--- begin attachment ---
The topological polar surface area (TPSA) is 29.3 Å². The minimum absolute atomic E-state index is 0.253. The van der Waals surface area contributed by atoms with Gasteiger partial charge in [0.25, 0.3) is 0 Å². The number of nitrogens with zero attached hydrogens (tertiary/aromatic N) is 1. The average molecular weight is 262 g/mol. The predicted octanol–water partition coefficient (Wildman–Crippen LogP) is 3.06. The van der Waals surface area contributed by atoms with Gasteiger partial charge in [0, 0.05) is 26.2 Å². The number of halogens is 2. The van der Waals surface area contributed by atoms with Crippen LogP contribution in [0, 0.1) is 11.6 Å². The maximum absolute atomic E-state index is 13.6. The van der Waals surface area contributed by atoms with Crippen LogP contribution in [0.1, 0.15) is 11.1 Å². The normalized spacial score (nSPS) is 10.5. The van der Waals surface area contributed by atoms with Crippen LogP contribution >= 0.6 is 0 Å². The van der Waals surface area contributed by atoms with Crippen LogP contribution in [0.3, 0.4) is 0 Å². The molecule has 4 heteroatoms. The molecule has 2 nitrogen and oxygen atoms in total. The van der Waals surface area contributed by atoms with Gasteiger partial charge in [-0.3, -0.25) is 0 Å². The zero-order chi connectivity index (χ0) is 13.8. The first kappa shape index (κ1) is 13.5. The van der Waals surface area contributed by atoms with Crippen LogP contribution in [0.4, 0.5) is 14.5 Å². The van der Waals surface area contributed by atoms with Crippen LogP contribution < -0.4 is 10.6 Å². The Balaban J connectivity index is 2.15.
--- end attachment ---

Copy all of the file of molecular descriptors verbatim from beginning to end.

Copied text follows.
The topological polar surface area (TPSA) is 29.3 Å². The minimum absolute atomic E-state index is 0.253. The van der Waals surface area contributed by atoms with Gasteiger partial charge in [0.25, 0.3) is 0 Å². The number of nitrogens with zero attached hydrogens (tertiary/aromatic N) is 1. The average molecular weight is 262 g/mol. The predicted octanol–water partition coefficient (Wildman–Crippen LogP) is 3.06. The van der Waals surface area contributed by atoms with Gasteiger partial charge in [0, 0.05) is 26.2 Å². The number of halogens is 2. The van der Waals surface area contributed by atoms with Crippen LogP contribution in [0, 0.1) is 11.6 Å². The maximum absolute atomic E-state index is 13.6. The van der Waals surface area contributed by atoms with Crippen LogP contribution in [0.1, 0.15) is 11.1 Å². The normalized spacial score (nSPS) is 10.5. The van der Waals surface area contributed by atoms with Crippen LogP contribution >= 0.6 is 0 Å². The van der Waals surface area contributed by atoms with Crippen LogP contribution in [0.3, 0.4) is 0 Å². The molecule has 4 heteroatoms. The molecule has 2 nitrogen and oxygen atoms in total. The van der Waals surface area contributed by atoms with Gasteiger partial charge in [-0.3, -0.25) is 0 Å². The zero-order chi connectivity index (χ0) is 13.8. The first kappa shape index (κ1) is 13.5. The van der Waals surface area contributed by atoms with Crippen LogP contribution in [0.4, 0.5) is 14.5 Å². The van der Waals surface area contributed by atoms with Crippen LogP contribution < -0.4 is 10.6 Å². The Balaban J connectivity index is 2.15.